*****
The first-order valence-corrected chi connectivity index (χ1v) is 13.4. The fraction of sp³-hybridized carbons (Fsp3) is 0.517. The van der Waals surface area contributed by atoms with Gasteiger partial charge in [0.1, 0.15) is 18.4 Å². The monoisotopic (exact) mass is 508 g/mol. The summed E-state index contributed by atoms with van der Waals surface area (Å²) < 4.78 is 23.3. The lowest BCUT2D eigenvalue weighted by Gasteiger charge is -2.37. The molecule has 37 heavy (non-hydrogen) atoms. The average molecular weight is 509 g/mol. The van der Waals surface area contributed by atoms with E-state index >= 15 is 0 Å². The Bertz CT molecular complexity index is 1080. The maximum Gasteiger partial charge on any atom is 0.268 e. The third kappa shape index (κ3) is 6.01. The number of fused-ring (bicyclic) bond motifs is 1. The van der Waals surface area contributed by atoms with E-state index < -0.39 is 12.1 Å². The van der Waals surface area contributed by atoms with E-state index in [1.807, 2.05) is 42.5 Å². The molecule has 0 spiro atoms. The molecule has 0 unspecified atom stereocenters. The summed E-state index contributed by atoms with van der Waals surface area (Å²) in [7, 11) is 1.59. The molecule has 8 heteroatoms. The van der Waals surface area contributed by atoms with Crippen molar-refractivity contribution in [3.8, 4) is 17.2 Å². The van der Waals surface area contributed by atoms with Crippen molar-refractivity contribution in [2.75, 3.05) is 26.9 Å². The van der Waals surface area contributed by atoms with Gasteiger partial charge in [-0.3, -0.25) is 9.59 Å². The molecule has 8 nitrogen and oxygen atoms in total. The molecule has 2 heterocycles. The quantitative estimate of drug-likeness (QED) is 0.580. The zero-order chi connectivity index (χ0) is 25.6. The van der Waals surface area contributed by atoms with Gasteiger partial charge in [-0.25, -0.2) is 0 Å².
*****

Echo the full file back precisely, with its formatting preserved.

The first-order valence-corrected chi connectivity index (χ1v) is 13.4. The fraction of sp³-hybridized carbons (Fsp3) is 0.517. The van der Waals surface area contributed by atoms with Gasteiger partial charge in [0.1, 0.15) is 18.4 Å². The monoisotopic (exact) mass is 508 g/mol. The summed E-state index contributed by atoms with van der Waals surface area (Å²) < 4.78 is 23.3. The lowest BCUT2D eigenvalue weighted by Gasteiger charge is -2.37. The molecule has 37 heavy (non-hydrogen) atoms. The average molecular weight is 509 g/mol. The van der Waals surface area contributed by atoms with E-state index >= 15 is 0 Å². The Bertz CT molecular complexity index is 1080. The maximum Gasteiger partial charge on any atom is 0.268 e. The third kappa shape index (κ3) is 6.01. The number of fused-ring (bicyclic) bond motifs is 1. The van der Waals surface area contributed by atoms with E-state index < -0.39 is 12.1 Å². The van der Waals surface area contributed by atoms with E-state index in [1.807, 2.05) is 42.5 Å². The molecule has 0 spiro atoms. The molecule has 0 unspecified atom stereocenters. The summed E-state index contributed by atoms with van der Waals surface area (Å²) in [7, 11) is 1.59. The molecule has 8 heteroatoms. The van der Waals surface area contributed by atoms with Crippen molar-refractivity contribution in [3.8, 4) is 17.2 Å². The van der Waals surface area contributed by atoms with Crippen molar-refractivity contribution in [2.75, 3.05) is 26.9 Å². The van der Waals surface area contributed by atoms with Gasteiger partial charge in [-0.3, -0.25) is 9.59 Å². The molecule has 8 nitrogen and oxygen atoms in total. The molecule has 2 heterocycles. The quantitative estimate of drug-likeness (QED) is 0.580. The zero-order chi connectivity index (χ0) is 25.6. The van der Waals surface area contributed by atoms with Gasteiger partial charge in [-0.25, -0.2) is 0 Å².